The Hospital of the University of Pennsylvania and the Children's Hospital of Philadelphia (CHOP) sit side by side on the south edge of campus. But a few years ago, when they launched a joint translational research initiative, the separation loomed like an ocean. The two hospitals have completely separate finances, and their research arms compete with each other. So getting them to collaborate, says Penn pharmacology professor Garret FitzGerald, was like "Franco-German rapprochement."

FitzGerald is director of Penn's Institute for Translational Medicine and Therapeutics (ITMAT), launched in 2005 to unite and expand clinical and translational research programs across the Penn campus, including those at the two hospitals. Last year, Penn was one of a dozen institutions awarded a National Institutes of Health (NIH)-sponsored Clinical and Translational Science Award (CTSA), a $68 million, 5-year grant. Penn is investing $30 million of its own money in the effort.

Despite some "bumpy bits" during negotiations between Penn and CHOP, says FitzGerald, "[we] have worked more and more together, and this has gone extremely well."

Establishing research and training

Building infrastructure to support translational investigators is key. "The previous model before was, you do the whole thing yourself," notes Carl June, director of translational research at the Abramson Cancer Center at Penn. But tougher regulatory requirements and more complex science now make that impossible. To help investigators, Penn employs clinical trial application specialists and has core facilities in everything from bioinformatics to proteomics, as well as a translational imaging center. Meanwhile, CHOP is constructing a new building that will support mouse model work--including small-animal imaging--which is essential for evaluating new cancer therapies.


New facility. A building devoted to translational medicine (right) will be part of Penn's Perelman Center for Advanced Medicine.

Because the skills needed for translational science are so diverse, FitzGerald argues for a completely new "interdisciplinary" discipline. Penn offers a master's degree in translational research and a joint MTR-Ph.D. program. In addition, Penn has a grant from the Howard Hughes Medical Institute in Chevy Chase, Maryland, to develop courses to expose Ph.D. students to clinical research to inspire them to find cures for diseases.

In terms of research experience, Penn offers seven fellowships for translational research, along with 12 offered through the CTSA, and five more fellowships through NIH T32 research training grants.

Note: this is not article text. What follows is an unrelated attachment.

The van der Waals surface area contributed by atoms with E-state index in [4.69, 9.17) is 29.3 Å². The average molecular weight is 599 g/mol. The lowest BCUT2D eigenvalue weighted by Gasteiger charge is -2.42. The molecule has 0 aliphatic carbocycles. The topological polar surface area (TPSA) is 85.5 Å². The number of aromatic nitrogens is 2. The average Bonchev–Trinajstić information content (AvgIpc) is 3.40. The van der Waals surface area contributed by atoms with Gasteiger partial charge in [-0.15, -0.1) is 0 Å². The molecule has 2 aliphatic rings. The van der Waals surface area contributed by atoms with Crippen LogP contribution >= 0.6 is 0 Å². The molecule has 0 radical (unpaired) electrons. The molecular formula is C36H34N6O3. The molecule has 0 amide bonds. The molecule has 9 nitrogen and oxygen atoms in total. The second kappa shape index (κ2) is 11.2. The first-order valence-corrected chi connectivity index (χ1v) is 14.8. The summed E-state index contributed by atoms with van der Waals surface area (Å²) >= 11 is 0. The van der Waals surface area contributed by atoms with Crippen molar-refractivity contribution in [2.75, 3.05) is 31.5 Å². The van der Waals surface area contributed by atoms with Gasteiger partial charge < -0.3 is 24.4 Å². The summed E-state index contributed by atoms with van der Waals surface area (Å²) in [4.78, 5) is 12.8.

To encourage cross-disciplinary research, only researchers from different departments who haven't worked together can qualify for a $150,000 transdisciplinary ITMAT seed grant. Six pairs of senior investigators won grants in the latest funding round.

Penn is trying to push translational research in nontraditional directions. One novel center is Personalized Medicine in Translation (PERMIT). This center will fund the expert staff and facilities needed to examine how genetic variants affect drug response and will give traditional clinical studies a new dimension by identifying which individuals are most likely to benefit or suffer side effects.

FitzGerald's own lab worked out the likely mechanism of Cox-2 inhibitor cardiac toxicity, and PERMIT is designed to detect and individualize such problems before drug launch, not after. FitzGerald is now probing why people differ in their response to all nonsteroidal anti-inflammatory drugs.

Cautions


Bench to bedside. Assistant professor Tilo Grosser ( left) and ITMAT Director Garret FitzGerald are bringing translational research to the forefront at Penn.

As a postdoc in FitzGerald's lab, Tilo Grosser played a big role in the Cox-2 work. He is now an assistant professor setting up his own lab at Penn, and he just applied for his first R01 grant. Grosser knows that a career in translational research is risky compared to basic science. "I am aware of the issues, particularly the [smaller] number of publications," he says. "These studies take a lot of time." Grosser points out that a single small clinical trial looking at drug-response variability could take 3 years, including patient screening and data analysis. And clinical research involves sharing credit, which could also devalue his accomplishments.

"I have seen several instances since I've been at [Penn] where promising translational researchers had to go back and just do basic research in order to assure their promotion," says June. "That's not good." Grosser thinks that the breadth of clinical research opportunities at Penn, encompassing genomics, mechanistic work, and animal modeling, makes such career setbacks less likely.

Although tenure committees at Penn are still dominated by R01-type scientists, says FitzGerald, they are gradually taking into account the team contributions and lower publication rates among translational researchers. "That's an ongoing issue," June says.

Thomas Curran, a CHOP neurobiologist, cancer researcher, and ITMAT member, agrees that fears of failed clinical trials and nonexistent publications are real, but they shouldn't be career killers. "First, if you have all of those concerns, you're in the wrong job, because this is a risk-taking enterprise," he says. "Second is, plan for success, never plan for failure. … Come into it with the attitude [that] whatever you do, you're going to do the highest quality [work], and you're going to be successful--recognizing there's an element of doubt."

Ken Garber is a freelance writer in Ann Arbor, Michigan.

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Images: Top, Johanna Bless. Middle, Rafael Viñoly Architects. Bottom, Daniel Burke Photography.

DOI: 10.1126/science.caredit.a0700118

10.1126/science.caredit.a0700118